RESEARCHERS say they're determined to attempt human cloning


Wednesday, August 8th 2001, 12:00 am
By: News On 6


WASHINGTON (AP) _ The head of a Bahamas biotech firm, hinting that human cloning experiments were underway in her lab, defended what she said was a human right to reproduce using one's own genes.

``We should not be the cause of public fears,'' Brigitte Boisselier told a committee of the National Academy of Sciences on Tuesday. ``I am doing it in a very responsible manner.''

Boisselier, a research scientist and director of a company called Clonaid, said reports of serious congenital defects and fetal death among cloned livestock have not swayed her determination to attempt to clone humans.

Her comments came during a hearing designed to allow academy committee members to gather information for a report on human cloning expected to be released next month. The academy is a private, nonprofit organization of distinguished scientists and engineers. It is chartered by Congress and often does research at the request of government agencies.

Boisselier declined to confirm or deny that her company had cloned human embryos, but she told the committee her lab was able to identify cells that can be safely cloned and that she was ``comfortable with those results.''

``I am doing it and hope I can publish that soon and show it to you,'' she told the committee of experts.

She dismissed ethical concerns about reproductive human cloning, calling it ``the arrogance of telling people what they should do with their own genes.''

``We should be able to use our genes the way we want,'' said Boisselier. ``It is your right to reproduce yourself using your genes.''

Boisselier also told the committee that there is no need to refine the cloning technique with further animal research.

``I believe we have enough information to proceed with human cloning,'' she said. ``I don't believe working with animal cloning will give us much more information.''

Two other researchers, Panayiotis Michael Zavos, director of the Andrology Institute in Lexington, Ky., and Dr. Severino Antinori of the University of Rome, said they were continuing with human cloning research as a means of allowing infertile men to have children. However, they said they had not yet attempted to clone a human being.

The comments came during a day of angry exchanges between people on both sides of the cloning issue. While scientists gave testimony in the auditorium, people on opposing sides met in the stately lobby of the National Academy's building, and, under the glare of television lights, shouted at each other. One side contended cloning was a human reproductive right; the other said it would be an unethical, perhaps dangerous form of human experimentation.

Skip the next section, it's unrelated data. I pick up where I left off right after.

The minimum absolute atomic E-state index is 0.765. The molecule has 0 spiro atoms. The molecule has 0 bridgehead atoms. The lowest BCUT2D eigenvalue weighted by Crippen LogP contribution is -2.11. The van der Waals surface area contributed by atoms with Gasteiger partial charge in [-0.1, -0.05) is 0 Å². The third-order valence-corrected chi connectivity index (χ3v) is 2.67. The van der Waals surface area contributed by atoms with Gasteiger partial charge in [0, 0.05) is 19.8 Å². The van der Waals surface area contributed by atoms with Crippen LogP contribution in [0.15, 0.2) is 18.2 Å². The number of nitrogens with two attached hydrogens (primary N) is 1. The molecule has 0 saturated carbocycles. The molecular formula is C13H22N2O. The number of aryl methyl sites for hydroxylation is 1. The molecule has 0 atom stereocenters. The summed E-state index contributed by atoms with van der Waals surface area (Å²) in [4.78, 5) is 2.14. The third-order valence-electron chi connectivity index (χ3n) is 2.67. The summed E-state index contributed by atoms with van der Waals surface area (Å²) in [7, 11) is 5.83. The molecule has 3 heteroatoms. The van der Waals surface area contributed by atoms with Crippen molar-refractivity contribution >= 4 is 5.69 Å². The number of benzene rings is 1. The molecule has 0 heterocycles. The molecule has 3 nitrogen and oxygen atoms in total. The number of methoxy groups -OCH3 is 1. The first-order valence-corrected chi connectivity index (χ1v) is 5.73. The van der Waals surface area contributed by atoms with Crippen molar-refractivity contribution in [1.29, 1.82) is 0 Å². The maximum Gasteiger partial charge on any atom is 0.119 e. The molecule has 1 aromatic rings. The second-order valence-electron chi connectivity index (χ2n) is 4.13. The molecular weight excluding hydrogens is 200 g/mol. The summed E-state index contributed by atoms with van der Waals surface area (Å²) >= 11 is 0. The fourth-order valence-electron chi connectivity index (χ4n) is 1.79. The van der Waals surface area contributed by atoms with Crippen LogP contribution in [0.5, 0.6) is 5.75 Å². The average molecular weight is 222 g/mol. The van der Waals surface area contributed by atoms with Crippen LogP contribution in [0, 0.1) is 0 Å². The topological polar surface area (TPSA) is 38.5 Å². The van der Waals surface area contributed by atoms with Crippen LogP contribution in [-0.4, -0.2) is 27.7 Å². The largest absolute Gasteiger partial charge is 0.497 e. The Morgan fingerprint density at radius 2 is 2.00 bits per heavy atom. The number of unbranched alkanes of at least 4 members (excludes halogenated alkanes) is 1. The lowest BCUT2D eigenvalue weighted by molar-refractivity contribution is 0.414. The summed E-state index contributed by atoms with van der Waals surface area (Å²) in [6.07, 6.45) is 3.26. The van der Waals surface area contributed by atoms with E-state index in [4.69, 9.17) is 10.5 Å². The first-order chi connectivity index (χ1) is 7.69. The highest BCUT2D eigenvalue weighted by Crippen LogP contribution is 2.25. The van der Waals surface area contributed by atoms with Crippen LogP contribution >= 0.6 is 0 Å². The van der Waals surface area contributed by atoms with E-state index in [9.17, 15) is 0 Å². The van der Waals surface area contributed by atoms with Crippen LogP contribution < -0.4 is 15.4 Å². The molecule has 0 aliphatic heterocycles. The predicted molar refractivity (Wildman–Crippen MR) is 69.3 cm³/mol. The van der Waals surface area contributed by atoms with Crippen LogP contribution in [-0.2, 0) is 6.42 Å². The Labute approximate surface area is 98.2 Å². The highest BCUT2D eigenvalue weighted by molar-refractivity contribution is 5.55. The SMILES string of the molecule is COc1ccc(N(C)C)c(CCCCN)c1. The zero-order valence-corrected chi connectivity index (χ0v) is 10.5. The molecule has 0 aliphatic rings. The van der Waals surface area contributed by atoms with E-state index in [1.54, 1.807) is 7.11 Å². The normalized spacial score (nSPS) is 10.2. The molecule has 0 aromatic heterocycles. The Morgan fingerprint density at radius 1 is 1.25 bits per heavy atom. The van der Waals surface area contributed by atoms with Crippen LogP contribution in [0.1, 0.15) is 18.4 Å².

Animal researchers warned the committee that cloning produces a high level of failures, with many animals dying before birth and others born with abnormalities.

Asked if these problems might be corrected in human cloning experiments, Alan Colman, director of PPL Therapeutics, made clear his opposition to such research.

``Practice makes perfect, but it is unethical to practice on humans,'' said Colman, whose Scottish lab cloned Dolly, the famous sheep. He said that attempting human cloning would result in miscarriages, deaths and abnormal births. ``I don't see that it is ethical to take on that practice, now or forever.''

Zavos and Antinori told the panel that they want to clone humans because some 70 million males worldwide are physically unable to produce children in any other way.

``We want to make this available only to people who have exhausted all other possibilities for reproduction,'' said Zavos.

But Boisselier said she believed cloning was a human right. She said many infertile couples yearn to be able to reproduce using cloning.

``There is a huge demand,'' said Boisselier. ``A lot of people would like to have a baby using this technology.''

In cloning, genes from an adult cell are implanted into a human egg from which all the genetic material has been removed. The egg is then cultured into an embryo and implanted in the womb of the mother. The offspring would have only the genes from the adult cell. The result would be a genetic duplicate of the cell donor.

Cloning is opposed by most of the world's scientists, governments and religions, some of which issued fresh statements of opposition on Tuesday. A bill has passed the U.S. House of Representatives that would outlaw human cloning and penalize offenders with prison and heavy fines. No votes have been taken on a companion bill in the Senate.

Dolly, the first mammal cloned from an adult cell, was created in Scotland in 1997. Since then, whole herds of cattle, sheep, pigs and other animals have been cloned.